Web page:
After spending 32 years in the seed business, passion for soybeans drove John Schillinger to follow his dreams in a new direction. Schillinger, who is a graduate of the University of Maryland and holds a doctorate in plant genetics from Michigan State University, retired as president of Asgrow Seed in 1999 to form Schillinger Seed, Inc. and became its president.

"I was with Asgrow Seed when the first crosses were made for what became Roundup Ready soybeans," Schillinger said. "But in 1999 I decided I wanted to try something else in my life. I wanted to take the knowledge that I have and do something really good with it. So, when I heard the Food and Drug Administration say only 16 grams of soy protein a day could reduce a person's risk for a heart attack, and after having had two angioplasties myself, I knew I wanted to develop soybeans for the food industry with improved characteristics."



Schillinger assembled a group of breeders throughout the United States to help him begin developing soybeans that were richer in proteins, tasted better and improved soy meal texture.



The company hit the jackpot with its 240 variety.



Schillinger said this has been their number one selling variety for production in the U.S. because the end product is a big success in Japan. This variety has a heart protein, the negative taste removed, a good texture and is popular for soy milk in the United States.



But developing soybeans for the consumer marketplace was not enough for Schillinger. He wanted to try something that had never been done. In December 2008, Schillinger Seed launched its eMerge brand of soybeans, which are non-GMO.



This brand is exclusively non-GMO because Schillinger said there is growing demand from food companies who are looking for these types of products to make into food-grade products including ingredients for both snacks and finished products. He sees a big niche for non-GMO seed.



"As chemical weed control costs rise higher and higher, it's important to have options other than planting seeds that require specific herbicide use. Providing non-GMO seed allows us to offer alternatives to farmers who are struggling to keep up with the rising costs of weed control programs for resistant weeds," he said.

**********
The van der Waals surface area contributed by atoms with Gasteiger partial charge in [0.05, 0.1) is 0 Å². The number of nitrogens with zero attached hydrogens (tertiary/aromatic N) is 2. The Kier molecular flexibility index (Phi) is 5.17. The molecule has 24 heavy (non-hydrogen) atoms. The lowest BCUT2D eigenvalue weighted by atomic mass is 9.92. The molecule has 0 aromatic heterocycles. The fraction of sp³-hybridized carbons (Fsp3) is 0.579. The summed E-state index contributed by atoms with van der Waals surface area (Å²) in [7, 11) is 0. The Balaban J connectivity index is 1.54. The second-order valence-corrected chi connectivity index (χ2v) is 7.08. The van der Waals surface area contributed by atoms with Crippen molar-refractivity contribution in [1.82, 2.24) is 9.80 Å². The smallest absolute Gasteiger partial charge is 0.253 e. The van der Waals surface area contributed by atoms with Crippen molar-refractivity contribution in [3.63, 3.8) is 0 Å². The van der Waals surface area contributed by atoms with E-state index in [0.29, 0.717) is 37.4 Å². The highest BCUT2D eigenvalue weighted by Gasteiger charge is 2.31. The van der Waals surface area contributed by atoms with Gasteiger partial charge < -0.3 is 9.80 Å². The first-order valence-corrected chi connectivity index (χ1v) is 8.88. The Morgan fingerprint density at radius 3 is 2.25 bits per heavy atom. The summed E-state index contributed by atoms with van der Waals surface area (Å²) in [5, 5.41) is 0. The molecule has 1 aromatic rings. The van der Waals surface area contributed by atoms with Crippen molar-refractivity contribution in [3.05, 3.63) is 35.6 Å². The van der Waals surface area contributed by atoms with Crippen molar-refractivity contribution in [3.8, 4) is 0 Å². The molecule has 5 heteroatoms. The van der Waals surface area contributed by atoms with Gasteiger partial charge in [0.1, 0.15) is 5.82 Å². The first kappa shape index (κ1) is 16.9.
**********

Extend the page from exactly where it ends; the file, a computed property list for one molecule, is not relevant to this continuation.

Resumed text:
Just because Schillinger Seed offers non-GMO seed that doesn't mean the seed yields less than its biotech counterparts. Schillinger said its breeders have created comparable- to higher-yielding varieties with growers being able to earn $1 to $2.75 more for their grain.



"Overall with the eMerge brand of soybeans, we can offer farmers a $50 per acre advantage," he said.



In addition to the new brand, Schillinger Seed also launched its eMerge Marketplace, which is an online marketplace designed to help connect non-GMO soybean growers, buyers and end users. It is the first of its kind in the industry.



"There are a lot of grain buyers and end users who are looking for non-GMO soybeans with specific traits," Schillinger said. "We feel it's part of our job to close the whole seed-to-food loop so that the end users can find or attract the growers and acres they need, growers can find premium opportunities and distribution locations, and grain buyers can connect with both sides. Of course, our role is also to help all sides understand which varieties best meet the needs of the end users."



Schillinger said the eMerge Marketplace was a marketing concept that's been in development for nine years.



Schillinger Seed employs 16 with plans to grow that to 21 by mid-summer. Although based in Des Moines, Iowa, it has locations in Grinnell, Iowa; Queenstown, Md.; and Vandalia, Ill.



"Our goal is to help companies invested in soybeans to build relationships that are win-win," Schillinger said.